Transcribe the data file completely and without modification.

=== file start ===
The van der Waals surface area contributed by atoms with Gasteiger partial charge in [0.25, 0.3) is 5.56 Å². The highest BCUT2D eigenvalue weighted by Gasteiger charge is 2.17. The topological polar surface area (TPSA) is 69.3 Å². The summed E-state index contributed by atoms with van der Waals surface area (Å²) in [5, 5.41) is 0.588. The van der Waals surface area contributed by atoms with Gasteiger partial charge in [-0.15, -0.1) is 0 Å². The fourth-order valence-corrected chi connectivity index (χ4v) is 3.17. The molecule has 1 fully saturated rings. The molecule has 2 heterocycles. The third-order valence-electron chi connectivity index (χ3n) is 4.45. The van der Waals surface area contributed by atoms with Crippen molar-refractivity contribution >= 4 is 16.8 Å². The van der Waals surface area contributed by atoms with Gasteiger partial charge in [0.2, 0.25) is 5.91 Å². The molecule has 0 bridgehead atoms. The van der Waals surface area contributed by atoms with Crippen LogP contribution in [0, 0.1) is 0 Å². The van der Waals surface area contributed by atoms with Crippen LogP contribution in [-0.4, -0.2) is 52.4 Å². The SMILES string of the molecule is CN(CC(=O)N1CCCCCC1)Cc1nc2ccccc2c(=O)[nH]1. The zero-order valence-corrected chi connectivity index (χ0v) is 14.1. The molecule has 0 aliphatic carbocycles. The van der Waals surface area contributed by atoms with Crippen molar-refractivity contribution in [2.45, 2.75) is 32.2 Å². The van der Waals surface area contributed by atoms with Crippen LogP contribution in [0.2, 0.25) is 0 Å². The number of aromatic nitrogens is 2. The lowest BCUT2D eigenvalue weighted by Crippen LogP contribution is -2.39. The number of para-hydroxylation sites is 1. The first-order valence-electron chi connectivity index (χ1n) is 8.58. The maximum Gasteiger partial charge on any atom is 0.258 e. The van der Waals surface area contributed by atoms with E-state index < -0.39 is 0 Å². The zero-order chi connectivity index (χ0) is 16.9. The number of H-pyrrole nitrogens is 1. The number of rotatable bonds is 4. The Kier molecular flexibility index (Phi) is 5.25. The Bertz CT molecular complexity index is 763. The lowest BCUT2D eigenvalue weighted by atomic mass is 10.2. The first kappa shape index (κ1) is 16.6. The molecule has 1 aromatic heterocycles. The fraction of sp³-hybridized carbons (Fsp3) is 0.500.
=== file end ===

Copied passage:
The van der Waals surface area contributed by atoms with Gasteiger partial charge in [0.25, 0.3) is 5.56 Å². The highest BCUT2D eigenvalue weighted by Gasteiger charge is 2.17. The topological polar surface area (TPSA) is 69.3 Å². The summed E-state index contributed by atoms with van der Waals surface area (Å²) in [5, 5.41) is 0.588. The van der Waals surface area contributed by atoms with Gasteiger partial charge in [-0.15, -0.1) is 0 Å². The fourth-order valence-corrected chi connectivity index (χ4v) is 3.17. The molecule has 1 fully saturated rings. The molecule has 2 heterocycles. The third-order valence-electron chi connectivity index (χ3n) is 4.45. The van der Waals surface area contributed by atoms with Crippen molar-refractivity contribution >= 4 is 16.8 Å². The van der Waals surface area contributed by atoms with Gasteiger partial charge in [0.2, 0.25) is 5.91 Å². The molecule has 0 bridgehead atoms. The van der Waals surface area contributed by atoms with Crippen LogP contribution in [0, 0.1) is 0 Å². The van der Waals surface area contributed by atoms with Crippen LogP contribution in [-0.4, -0.2) is 52.4 Å². The SMILES string of the molecule is CN(CC(=O)N1CCCCCC1)Cc1nc2ccccc2c(=O)[nH]1. The zero-order valence-corrected chi connectivity index (χ0v) is 14.1. The molecule has 0 aliphatic carbocycles. The van der Waals surface area contributed by atoms with Crippen molar-refractivity contribution in [2.45, 2.75) is 32.2 Å². The van der Waals surface area contributed by atoms with Crippen LogP contribution in [0.2, 0.25) is 0 Å². The number of aromatic nitrogens is 2. The lowest BCUT2D eigenvalue weighted by Crippen LogP contribution is -2.39. The number of para-hydroxylation sites is 1. The first-order valence-electron chi connectivity index (χ1n) is 8.58. The maximum Gasteiger partial charge on any atom is 0.258 e. The van der Waals surface area contributed by atoms with E-state index < -0.39 is 0 Å². The zero-order chi connectivity index (χ0) is 16.9. The number of H-pyrrole nitrogens is 1. The number of rotatable bonds is 4. The Kier molecular flexibility index (Phi) is 5.25. The Bertz CT molecular complexity index is 763. The lowest BCUT2D eigenvalue weighted by atomic mass is 10.2. The first kappa shape index (κ1) is 16.6. The molecule has 1 aromatic heterocycles. The fraction of sp³-hybridized carbons (Fsp3) is 0.500.